Sewing machines and I have a long-standing feud. I try to sew stuff, they break down almost immediately. Usually it can be solved by the more knowledgeable owner but on at least one occasion I actually rendered the machine unusable. Friends in the know have suggested that part of the issue is that pretty much all the machines I’ve used have been thrifted 70s and 80s ones. While older machines, with their greater proportion of long-lasting metal parts, can be fantastic for a knowledgeable seamstress who has a good relationship with her local repair shop, they’re not great for a novice who has no information to troubleshoot with.
Recently, though, I found out that my cousin owns a new-ish machine, one that had been in storage and that she was willing to lend me on condition that I learn the mysteries of its working and then share the knowledge. And having taken a class at The Makehouse – a local organization that not only offers crafting workshops but also space and machines that folks can pay an hourly drop-in rate to use – I was high on craft fumes and totally primed to SEW ALL THE THINGS.
So check this out: I sewed a thing!
I started with the lined dice bag tutorial from Tally’s Treasury. Since I specifically wanted a second sock-project-sized bag, I grabbed an already-wound cake of yarn and looked through my cupboards to find a round bowl about the right size. I traced the bowl to make the bases, then measured its circumference to know how long to make the sides.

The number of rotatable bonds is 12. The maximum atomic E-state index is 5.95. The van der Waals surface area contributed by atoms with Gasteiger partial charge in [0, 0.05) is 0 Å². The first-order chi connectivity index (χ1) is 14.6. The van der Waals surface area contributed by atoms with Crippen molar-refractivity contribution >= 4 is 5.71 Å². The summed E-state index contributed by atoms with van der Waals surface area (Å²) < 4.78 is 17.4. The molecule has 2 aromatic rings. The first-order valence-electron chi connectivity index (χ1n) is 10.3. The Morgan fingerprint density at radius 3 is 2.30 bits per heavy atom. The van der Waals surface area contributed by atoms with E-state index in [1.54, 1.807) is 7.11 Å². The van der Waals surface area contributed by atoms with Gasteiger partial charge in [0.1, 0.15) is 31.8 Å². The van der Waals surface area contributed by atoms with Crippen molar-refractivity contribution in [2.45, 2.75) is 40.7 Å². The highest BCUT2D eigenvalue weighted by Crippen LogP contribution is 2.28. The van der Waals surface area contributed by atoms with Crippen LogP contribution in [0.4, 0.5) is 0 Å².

I added a special touch inspired by the project bag I bought from Emma of Emma Knits (formerly the dyer behind Everything Old – side note, you should totally check out her awesome new podcast, which focuses on fibrecrafts but touches on sewing and fashion as well). One of my favourite things about that bag is its interior pockets – for spare stitch markers, my cellphone, notes on the stitch pattern I’m working, etc. So I cut a piece of the material I used for the outside, as long as the sides and about 1/3 the height, hemmed it on one side, and sewed it to the inside piece with several vertical seams (I did pin one specifically so it would fit my phone, the rest I placed randomly) before putting the lining together.
And the whole time, I didn’t destroy the machine, not even once! I feel so buoyed by this success I am just itching to get started on the many half-finished or barely-started sewing projects I came across while deciding what fabric to use for this one. Hope they all turn out this well!